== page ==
“Procrastination is self-hatred.”—Robin Sharma, The 5 AM Club.
Woah, that’s a bold statement. I’ve heard of procrastination being related to laziness, anxiety, and depression but not self-hatred.
I’ll admit, I’m no Superwoman when it comes to powering through and beyond procrastination. I’ve had to devise multiple systems, test out new theories, and come up with creative ways to hold myself accountable in order to stay on task.
Even with a ton of resources, prioritized action lists, a fancy new journal, and positive incentives, I still procrastinate on projects or activities that I need to accomplish in order to move my business and writing forward.
I’ve been listening to positive affirmations and even created my own affirmations specifically for writers in order to keep the mindset moving in a productive direction.
We all have the same 24 hours in the day to accomplish our goals.
Dedicated writing time
As part of a change in my routine, I scheduled dedicated writing time between 8:30 am-10:00 am every day. I have found that word count goals don’t work for me but dedicated time always does.
Sort of like cleaning where I give myself 20 minutes to clean whatever is around me, I give myself 90 minutes to write about whatever it is I want to write about. It doesn’t have to be going toward the word count of my latest novel if that’s not what I’m interested in writing about that day.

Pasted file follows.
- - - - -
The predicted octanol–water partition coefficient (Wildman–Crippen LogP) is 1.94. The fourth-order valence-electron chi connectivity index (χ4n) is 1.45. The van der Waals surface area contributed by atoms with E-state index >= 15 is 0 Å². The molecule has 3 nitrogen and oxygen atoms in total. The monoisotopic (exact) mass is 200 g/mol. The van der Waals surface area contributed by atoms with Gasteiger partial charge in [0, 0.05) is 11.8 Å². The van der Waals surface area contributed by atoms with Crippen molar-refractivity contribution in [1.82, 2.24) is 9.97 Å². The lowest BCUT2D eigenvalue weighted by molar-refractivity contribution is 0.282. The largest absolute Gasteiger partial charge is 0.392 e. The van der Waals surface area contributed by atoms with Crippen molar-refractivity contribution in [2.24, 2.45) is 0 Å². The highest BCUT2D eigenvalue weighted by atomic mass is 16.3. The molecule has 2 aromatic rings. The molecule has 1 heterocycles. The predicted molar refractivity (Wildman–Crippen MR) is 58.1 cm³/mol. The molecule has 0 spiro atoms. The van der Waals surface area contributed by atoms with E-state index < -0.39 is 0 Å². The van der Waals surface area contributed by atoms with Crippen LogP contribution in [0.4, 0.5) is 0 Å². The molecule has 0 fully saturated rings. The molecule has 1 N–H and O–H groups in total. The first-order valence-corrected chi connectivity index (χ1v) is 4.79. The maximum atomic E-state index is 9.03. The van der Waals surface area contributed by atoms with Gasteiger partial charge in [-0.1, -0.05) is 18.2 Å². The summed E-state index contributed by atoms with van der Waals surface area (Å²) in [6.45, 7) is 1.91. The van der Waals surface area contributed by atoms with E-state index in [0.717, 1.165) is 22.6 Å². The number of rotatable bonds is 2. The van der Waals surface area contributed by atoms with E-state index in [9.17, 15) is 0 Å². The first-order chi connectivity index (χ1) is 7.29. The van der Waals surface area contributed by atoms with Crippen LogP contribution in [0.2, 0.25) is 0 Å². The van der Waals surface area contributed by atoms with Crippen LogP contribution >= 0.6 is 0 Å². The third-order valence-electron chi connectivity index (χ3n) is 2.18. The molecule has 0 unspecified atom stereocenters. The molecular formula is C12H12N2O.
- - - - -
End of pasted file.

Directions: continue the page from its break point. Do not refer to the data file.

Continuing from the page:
After 90 minutes of writing, I move on to responding to clients’ emails and creating content for my websites.
Write during your most productive time
We all have “productive” times during our day. These are the moments where the words flow effortlessly from our brain to our fingertips. The time when we feel most energetic and excited about writing.
For me, the morning is when my brain is freshest and ready to tackle problems.
Ideas often surface after I meditate in the morning before the kids wake up. I jot those ideas down and expand on them during my block of writing time.
Ideas for stories that come to me later in the day are recorded and I’ll write down as much detail as I know I’ll need to capture the idea and revisit it later. Sometimes, I rush upstairs and capture the flow before it disappears—my fingers clacking furiously on the keyboard.
These moments of inspired writing don’t happen often for me, so it’s crucial that I capture them when they do.
Reduce your distractions
I’m the first to admit that I often choose to become distracted in Facebook groups under the guise of being helpful for others.
While I’m doing those authors a service, I’m doing myself a complete disservice because the time I spend on Facebook is time I’m not spending creating my next book or helping a client with their books.
I’ve reduced my distractions by limiting my phone time entirely and I don’t look at my phone between 7 pm and 10 am if I can help it.
I try to steer clear of Facebook group interaction until my scheduled blocks of time dedicated to email and social media in the afternoons when my productivity is already naturally waning.
You know yourself best
You already know what you need to work on and what distractions you face.
Limit the distractions that are within your control (we can’t control when our kids need us or when our dog has to go outside) and make the most of your productive time.
I’ve made the decision to go to bed a bit earlier and wake up at 5 am in order to start my day with exercise, gratitude, and meditation. I feel it’s given me a competitive edge on starting my day right, owning my schedule, and outlining my goals for every day of the week.
How do you plan to accomplish your goals?
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